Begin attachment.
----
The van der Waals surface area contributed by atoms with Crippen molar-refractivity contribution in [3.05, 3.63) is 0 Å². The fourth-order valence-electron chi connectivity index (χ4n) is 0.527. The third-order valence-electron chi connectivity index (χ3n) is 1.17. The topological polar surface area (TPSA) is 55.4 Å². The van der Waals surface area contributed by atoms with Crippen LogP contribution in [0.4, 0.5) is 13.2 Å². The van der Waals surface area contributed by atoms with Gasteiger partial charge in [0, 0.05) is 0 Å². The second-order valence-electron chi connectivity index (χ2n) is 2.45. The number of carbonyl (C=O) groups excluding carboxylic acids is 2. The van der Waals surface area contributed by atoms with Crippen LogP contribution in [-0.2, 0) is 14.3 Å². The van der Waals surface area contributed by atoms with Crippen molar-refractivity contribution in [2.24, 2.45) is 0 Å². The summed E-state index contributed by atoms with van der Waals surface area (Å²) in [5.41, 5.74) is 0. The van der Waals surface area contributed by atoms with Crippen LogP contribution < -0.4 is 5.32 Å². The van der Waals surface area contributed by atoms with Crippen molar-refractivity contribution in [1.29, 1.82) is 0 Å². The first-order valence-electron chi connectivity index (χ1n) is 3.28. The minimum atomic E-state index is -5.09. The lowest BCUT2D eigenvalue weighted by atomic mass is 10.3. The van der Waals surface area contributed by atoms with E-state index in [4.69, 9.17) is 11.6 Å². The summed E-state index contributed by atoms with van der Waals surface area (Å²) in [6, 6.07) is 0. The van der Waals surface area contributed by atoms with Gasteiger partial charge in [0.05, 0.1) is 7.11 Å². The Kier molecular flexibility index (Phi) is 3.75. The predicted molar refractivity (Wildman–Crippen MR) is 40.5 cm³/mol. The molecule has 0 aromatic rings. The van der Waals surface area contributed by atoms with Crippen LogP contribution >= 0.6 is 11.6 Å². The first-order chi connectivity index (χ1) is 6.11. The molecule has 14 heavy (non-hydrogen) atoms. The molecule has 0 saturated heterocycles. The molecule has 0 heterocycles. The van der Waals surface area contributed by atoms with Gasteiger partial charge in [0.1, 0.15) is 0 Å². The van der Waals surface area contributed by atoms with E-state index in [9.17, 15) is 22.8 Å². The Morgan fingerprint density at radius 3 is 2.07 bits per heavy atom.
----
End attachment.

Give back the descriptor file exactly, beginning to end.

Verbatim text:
The van der Waals surface area contributed by atoms with Crippen molar-refractivity contribution in [3.05, 3.63) is 0 Å². The fourth-order valence-electron chi connectivity index (χ4n) is 0.527. The third-order valence-electron chi connectivity index (χ3n) is 1.17. The topological polar surface area (TPSA) is 55.4 Å². The van der Waals surface area contributed by atoms with Crippen LogP contribution in [0.4, 0.5) is 13.2 Å². The van der Waals surface area contributed by atoms with Gasteiger partial charge in [0, 0.05) is 0 Å². The second-order valence-electron chi connectivity index (χ2n) is 2.45. The number of carbonyl (C=O) groups excluding carboxylic acids is 2. The van der Waals surface area contributed by atoms with Crippen LogP contribution in [-0.2, 0) is 14.3 Å². The van der Waals surface area contributed by atoms with Crippen molar-refractivity contribution in [2.24, 2.45) is 0 Å². The summed E-state index contributed by atoms with van der Waals surface area (Å²) in [5.41, 5.74) is 0. The van der Waals surface area contributed by atoms with Crippen LogP contribution < -0.4 is 5.32 Å². The van der Waals surface area contributed by atoms with Crippen molar-refractivity contribution in [1.29, 1.82) is 0 Å². The first-order valence-electron chi connectivity index (χ1n) is 3.28. The minimum atomic E-state index is -5.09. The lowest BCUT2D eigenvalue weighted by atomic mass is 10.3. The van der Waals surface area contributed by atoms with E-state index in [4.69, 9.17) is 11.6 Å². The summed E-state index contributed by atoms with van der Waals surface area (Å²) in [6, 6.07) is 0. The van der Waals surface area contributed by atoms with Gasteiger partial charge in [0.05, 0.1) is 7.11 Å². The Kier molecular flexibility index (Phi) is 3.75. The predicted molar refractivity (Wildman–Crippen MR) is 40.5 cm³/mol. The molecule has 0 aromatic rings. The van der Waals surface area contributed by atoms with Crippen LogP contribution >= 0.6 is 11.6 Å². The first-order chi connectivity index (χ1) is 6.11. The molecule has 14 heavy (non-hydrogen) atoms. The molecule has 0 saturated heterocycles. The molecule has 0 heterocycles. The van der Waals surface area contributed by atoms with Gasteiger partial charge in [0.1, 0.15) is 0 Å². The van der Waals surface area contributed by atoms with E-state index in [9.17, 15) is 22.8 Å². The Morgan fingerprint density at radius 3 is 2.07 bits per heavy atom.